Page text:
on October 2, 2012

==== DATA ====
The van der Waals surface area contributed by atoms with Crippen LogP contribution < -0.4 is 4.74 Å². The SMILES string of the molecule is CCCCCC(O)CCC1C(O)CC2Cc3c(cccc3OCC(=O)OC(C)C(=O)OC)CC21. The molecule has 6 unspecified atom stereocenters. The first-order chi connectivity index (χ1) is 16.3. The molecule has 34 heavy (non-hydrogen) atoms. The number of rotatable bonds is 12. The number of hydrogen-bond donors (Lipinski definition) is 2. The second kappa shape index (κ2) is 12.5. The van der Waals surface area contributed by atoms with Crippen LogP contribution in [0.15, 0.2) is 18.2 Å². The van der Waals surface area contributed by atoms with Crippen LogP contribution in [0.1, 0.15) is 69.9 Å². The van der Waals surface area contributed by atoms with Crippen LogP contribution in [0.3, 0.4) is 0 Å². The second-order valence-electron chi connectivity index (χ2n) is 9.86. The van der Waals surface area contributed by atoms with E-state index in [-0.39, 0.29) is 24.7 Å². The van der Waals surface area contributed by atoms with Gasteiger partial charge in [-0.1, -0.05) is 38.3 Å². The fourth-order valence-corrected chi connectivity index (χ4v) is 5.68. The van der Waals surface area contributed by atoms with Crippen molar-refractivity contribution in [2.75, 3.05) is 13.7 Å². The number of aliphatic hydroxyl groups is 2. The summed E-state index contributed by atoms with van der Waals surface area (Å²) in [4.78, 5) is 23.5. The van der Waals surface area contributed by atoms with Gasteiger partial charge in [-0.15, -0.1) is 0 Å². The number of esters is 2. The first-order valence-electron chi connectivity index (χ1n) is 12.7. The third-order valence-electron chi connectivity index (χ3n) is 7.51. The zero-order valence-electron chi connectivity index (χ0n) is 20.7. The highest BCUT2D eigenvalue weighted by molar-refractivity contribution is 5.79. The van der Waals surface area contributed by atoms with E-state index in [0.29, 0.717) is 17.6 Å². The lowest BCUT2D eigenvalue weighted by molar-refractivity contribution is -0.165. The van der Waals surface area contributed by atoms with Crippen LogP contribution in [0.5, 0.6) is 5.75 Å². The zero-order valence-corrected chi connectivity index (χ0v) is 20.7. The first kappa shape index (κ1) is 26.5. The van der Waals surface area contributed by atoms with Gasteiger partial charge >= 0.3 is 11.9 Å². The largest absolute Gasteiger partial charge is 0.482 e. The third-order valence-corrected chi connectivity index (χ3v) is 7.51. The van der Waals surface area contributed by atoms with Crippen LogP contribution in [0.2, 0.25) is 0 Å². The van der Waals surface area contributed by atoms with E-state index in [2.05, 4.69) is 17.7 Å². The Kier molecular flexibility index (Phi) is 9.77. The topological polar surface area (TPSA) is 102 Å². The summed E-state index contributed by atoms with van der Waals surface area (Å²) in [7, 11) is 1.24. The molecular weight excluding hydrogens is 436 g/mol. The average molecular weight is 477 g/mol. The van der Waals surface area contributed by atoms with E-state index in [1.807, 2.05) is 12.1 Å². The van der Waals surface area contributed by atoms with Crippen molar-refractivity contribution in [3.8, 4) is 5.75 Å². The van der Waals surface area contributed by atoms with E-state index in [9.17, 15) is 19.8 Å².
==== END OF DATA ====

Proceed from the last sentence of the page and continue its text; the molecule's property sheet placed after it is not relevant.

Hong Kong isn't a city full of green spaces, in fact Victoria Park is one of the only parks in the city. It's named after the British Queen Victoria and there is a great big statue in the middle of the park to commemorate her reign. I found this quite funny as I was almost as far away from the U.K. as I could be and was still seeing statues of our queens. We visited here on a Sunday lunchtime for a picnic and were shocked to see hundreds and hundreds of Indonesian maids on ther day off. Apparantely I shouldn't have been shocked because this is a very common occurence, Sunday is their only day off and this park is where they congregate. As an amazing sight as this was, it did kind of spoil our picnic, so we just ended up having a wander round until we found a quietish corner to eat. Not that this was a chore in anyway, having spent a week in Hong Kong it was quite nice to see an extensive area of green for a change. We found out that the park was originally a typhoon shelter for boats from the harbour, until it was reclaimed in the 1950s for use as a park. It's the largest park in Hong Kong and you can while away a few hours here wandering around the flower beds, watching youngsters playing football (or soccer) on the dedicated pitches or even some older folks playing bowls.What struck me on our visit was how English the park felt, although I have never seen a large park like this at home. Everything from the water fountain to the bandstand made this feel like a strange juxtaposition between an English country park and a huge piece of city infrastructure. We eventually found a quiet spot and sat in the shade eating food and generally relaxing. So although we were shocked to see so many people in the park when we arrived, we still managed to have a great time. I really thing that this park is a special place for Hong Kong, where outside green space is so rare and if you're visiting for any length of time I would make the effort to soak up the greenery here!
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